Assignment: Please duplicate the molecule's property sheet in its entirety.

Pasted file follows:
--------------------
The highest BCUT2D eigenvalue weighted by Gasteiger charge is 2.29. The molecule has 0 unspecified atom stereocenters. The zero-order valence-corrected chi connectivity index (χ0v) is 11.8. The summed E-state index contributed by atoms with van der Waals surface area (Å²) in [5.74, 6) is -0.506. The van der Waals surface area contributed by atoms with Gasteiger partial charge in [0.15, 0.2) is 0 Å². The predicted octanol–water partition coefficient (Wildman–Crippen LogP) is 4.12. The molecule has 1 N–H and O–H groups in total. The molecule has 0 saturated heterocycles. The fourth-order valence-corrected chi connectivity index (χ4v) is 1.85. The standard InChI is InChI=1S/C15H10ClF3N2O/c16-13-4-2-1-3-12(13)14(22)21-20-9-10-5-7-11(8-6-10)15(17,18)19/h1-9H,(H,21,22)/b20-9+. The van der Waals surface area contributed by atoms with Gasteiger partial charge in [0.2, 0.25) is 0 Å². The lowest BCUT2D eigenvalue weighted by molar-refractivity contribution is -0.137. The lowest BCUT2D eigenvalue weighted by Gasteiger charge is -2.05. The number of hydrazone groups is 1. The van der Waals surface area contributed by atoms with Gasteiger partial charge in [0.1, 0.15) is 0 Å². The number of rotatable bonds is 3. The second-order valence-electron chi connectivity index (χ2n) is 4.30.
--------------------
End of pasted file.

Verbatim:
The highest BCUT2D eigenvalue weighted by Gasteiger charge is 2.29. The molecule has 0 unspecified atom stereocenters. The zero-order valence-corrected chi connectivity index (χ0v) is 11.8. The summed E-state index contributed by atoms with van der Waals surface area (Å²) in [5.74, 6) is -0.506. The van der Waals surface area contributed by atoms with Gasteiger partial charge in [0.15, 0.2) is 0 Å². The predicted octanol–water partition coefficient (Wildman–Crippen LogP) is 4.12. The molecule has 1 N–H and O–H groups in total. The molecule has 0 saturated heterocycles. The fourth-order valence-corrected chi connectivity index (χ4v) is 1.85. The standard InChI is InChI=1S/C15H10ClF3N2O/c16-13-4-2-1-3-12(13)14(22)21-20-9-10-5-7-11(8-6-10)15(17,18)19/h1-9H,(H,21,22)/b20-9+. The van der Waals surface area contributed by atoms with Gasteiger partial charge in [0.2, 0.25) is 0 Å². The lowest BCUT2D eigenvalue weighted by molar-refractivity contribution is -0.137. The lowest BCUT2D eigenvalue weighted by Gasteiger charge is -2.05. The number of hydrazone groups is 1. The van der Waals surface area contributed by atoms with Gasteiger partial charge in [0.1, 0.15) is 0 Å². The number of rotatable bonds is 3. The second-order valence-electron chi connectivity index (χ2n) is 4.30.